It’s rare that I receive a press release in my inbox that contains a free download of a new album, but it’s even rarer that said download immediately grabs my attention and forces me to open my windows and grab my megaphone to announce how important it is that everyone else listen to the album as well. I want to say the event happens maybe two or three times a year, and I get pretty vocal about these albums to the point that I appear in other blogger’s articles.

Detroit’s Protomartyr managed to snag one of those two or three spots this year. From the cheeky cover art to the excellent collection of post-punk tracks found on the disc inside, the band’s sophomore effort, Under Color Of Official Right from Hardly Art Records, gets a lot of things right and makes them seem effortless, resulting in one of the most entertaining and thoroughly satisfying albums of the year so far. It was only natural that I jumped at the first opportunity I had to see the band live in Los Angeles.

Protomartyr 1
Photos by Spencer Showalter

Protomartyr showed up to The Bootleg Theater last Saturday, and in hindsight, it was the most appropriate venue I could have chosen for the band to play. With fervent drumming, crunchy guitars, and genuinely punk vocals, it only made sense that they perform in a warehouse with a crowd simultaneously next to a bar and the stage.

While I could say that the band looks nothing like they sound, I can’t deny how harmonious they are when they play. Lead Joe Carney geared up with a beer in his hand while the band began the set with “Maidenhead,” and when it came time for him to lament the line “Shit goes up/shit goes down,” you could easily see the band was at ease with itself, acknowledging its peaks and faults without concern, and giving as much to this performance as every performance that came before it.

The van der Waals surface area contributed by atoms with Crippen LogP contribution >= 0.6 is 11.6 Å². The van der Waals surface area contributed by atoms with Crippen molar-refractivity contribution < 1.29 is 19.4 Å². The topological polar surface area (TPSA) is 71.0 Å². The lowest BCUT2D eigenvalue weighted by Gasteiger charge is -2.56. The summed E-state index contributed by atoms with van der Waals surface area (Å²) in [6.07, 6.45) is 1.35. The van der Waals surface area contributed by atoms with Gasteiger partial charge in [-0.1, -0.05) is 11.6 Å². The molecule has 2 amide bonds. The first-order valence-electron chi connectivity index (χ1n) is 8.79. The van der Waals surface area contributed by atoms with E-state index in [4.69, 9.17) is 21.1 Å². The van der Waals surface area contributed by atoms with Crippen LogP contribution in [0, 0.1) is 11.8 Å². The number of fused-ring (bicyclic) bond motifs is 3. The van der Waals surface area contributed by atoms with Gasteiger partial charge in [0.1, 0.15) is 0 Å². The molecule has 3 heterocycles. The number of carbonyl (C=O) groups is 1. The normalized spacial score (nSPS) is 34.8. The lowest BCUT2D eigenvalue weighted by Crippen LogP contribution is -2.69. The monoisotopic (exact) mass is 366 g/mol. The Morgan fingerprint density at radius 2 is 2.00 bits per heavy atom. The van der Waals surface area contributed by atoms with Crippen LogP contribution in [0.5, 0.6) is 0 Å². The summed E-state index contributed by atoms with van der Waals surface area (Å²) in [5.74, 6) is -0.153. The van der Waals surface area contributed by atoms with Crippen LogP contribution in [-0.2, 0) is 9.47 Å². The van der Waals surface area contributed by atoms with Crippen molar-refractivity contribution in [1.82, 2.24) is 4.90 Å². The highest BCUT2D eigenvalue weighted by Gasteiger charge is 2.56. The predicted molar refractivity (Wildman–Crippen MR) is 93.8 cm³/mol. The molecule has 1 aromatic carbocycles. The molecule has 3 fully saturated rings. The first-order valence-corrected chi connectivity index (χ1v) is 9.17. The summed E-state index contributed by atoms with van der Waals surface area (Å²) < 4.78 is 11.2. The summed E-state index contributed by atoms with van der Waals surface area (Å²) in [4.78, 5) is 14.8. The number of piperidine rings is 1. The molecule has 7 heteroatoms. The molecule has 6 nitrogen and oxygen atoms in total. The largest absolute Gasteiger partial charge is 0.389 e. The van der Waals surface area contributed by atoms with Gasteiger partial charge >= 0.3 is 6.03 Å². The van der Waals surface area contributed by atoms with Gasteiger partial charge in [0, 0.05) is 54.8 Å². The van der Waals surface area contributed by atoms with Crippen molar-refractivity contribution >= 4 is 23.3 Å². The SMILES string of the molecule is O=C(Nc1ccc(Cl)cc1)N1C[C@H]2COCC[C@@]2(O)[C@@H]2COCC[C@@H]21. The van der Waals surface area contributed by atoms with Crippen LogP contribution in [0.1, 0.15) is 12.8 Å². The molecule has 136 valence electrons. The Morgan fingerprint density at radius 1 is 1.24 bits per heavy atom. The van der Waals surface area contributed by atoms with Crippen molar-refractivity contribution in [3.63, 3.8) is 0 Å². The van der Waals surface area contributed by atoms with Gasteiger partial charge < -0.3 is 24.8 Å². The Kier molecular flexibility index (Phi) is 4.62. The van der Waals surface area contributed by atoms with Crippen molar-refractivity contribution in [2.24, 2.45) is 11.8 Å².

Protomartyr 2

Protomartyr was touring in support of the new album, but they also fit in a number of tracks from their previous effort, No Passion All Technique, which displayed more aggressive post-punk tendencies in the vein of The Fall and Wire. These tracks were greeted with applause by band devotees in the audience, as the older album isn’t as readily available as it once was.

One of the set highlights came in the form of the track “Jumbo’s,” which best exhibited each member’s strengths. Joe Casey was probably at his most animated for this part of the set, drummer Alex Leonard was at his most focused, and Greg Ahee’s guitar switched from screeching chords to eerily crystal-clear repetitive strums to drive home the song’s bleak undertones. The song made me realize how committed the band is to its punk roots while still carving out a unique path of their own.

Protomartyr 3

Protomartyr is certainly the best discovery I’ve made this year, and I’m placing my bets that they’ll be gaining a bigger following thanks to Under Color Of Official Right. They’ll also likely perform at bigger venues in the future, but for now, I’m happy to have seen them at the Bootleg Theater, where they will undoubtedly always fit in my mind. They thrived in the loud atmosphere that befitted their genre, and the performance only solidified my initial sentiments of the band from when I first laid ears on that download.

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Hardly Art